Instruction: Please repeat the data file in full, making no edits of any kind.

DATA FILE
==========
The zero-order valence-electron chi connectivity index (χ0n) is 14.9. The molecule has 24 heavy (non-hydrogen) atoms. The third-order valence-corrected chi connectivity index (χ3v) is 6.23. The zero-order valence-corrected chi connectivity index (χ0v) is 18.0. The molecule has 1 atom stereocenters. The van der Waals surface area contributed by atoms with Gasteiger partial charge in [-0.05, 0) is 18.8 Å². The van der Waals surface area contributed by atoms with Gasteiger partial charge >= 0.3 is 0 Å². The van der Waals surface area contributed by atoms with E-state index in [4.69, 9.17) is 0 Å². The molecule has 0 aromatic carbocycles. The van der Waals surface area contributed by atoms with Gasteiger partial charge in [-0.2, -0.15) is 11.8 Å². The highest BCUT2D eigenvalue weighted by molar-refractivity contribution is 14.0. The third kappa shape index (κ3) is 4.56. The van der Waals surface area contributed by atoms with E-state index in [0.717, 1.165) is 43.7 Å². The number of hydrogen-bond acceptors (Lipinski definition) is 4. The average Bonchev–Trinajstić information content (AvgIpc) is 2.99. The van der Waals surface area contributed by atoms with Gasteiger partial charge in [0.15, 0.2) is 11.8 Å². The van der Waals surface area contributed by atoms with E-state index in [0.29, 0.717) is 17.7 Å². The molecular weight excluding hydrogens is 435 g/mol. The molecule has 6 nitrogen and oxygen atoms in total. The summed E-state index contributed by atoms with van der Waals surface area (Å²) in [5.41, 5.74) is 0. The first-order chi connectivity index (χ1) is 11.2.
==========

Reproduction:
The zero-order valence-electron chi connectivity index (χ0n) is 14.9. The molecule has 24 heavy (non-hydrogen) atoms. The third-order valence-corrected chi connectivity index (χ3v) is 6.23. The zero-order valence-corrected chi connectivity index (χ0v) is 18.0. The molecule has 1 atom stereocenters. The van der Waals surface area contributed by atoms with Gasteiger partial charge in [-0.05, 0) is 18.8 Å². The van der Waals surface area contributed by atoms with Gasteiger partial charge >= 0.3 is 0 Å². The van der Waals surface area contributed by atoms with E-state index in [4.69, 9.17) is 0 Å². The molecule has 0 aromatic carbocycles. The van der Waals surface area contributed by atoms with Gasteiger partial charge in [-0.2, -0.15) is 11.8 Å². The highest BCUT2D eigenvalue weighted by molar-refractivity contribution is 14.0. The third kappa shape index (κ3) is 4.56. The van der Waals surface area contributed by atoms with E-state index in [0.717, 1.165) is 43.7 Å². The number of hydrogen-bond acceptors (Lipinski definition) is 4. The average Bonchev–Trinajstić information content (AvgIpc) is 2.99. The van der Waals surface area contributed by atoms with Gasteiger partial charge in [0.15, 0.2) is 11.8 Å². The van der Waals surface area contributed by atoms with E-state index in [0.29, 0.717) is 17.7 Å². The molecular weight excluding hydrogens is 435 g/mol. The molecule has 6 nitrogen and oxygen atoms in total. The summed E-state index contributed by atoms with van der Waals surface area (Å²) in [5.41, 5.74) is 0. The first-order chi connectivity index (χ1) is 11.2.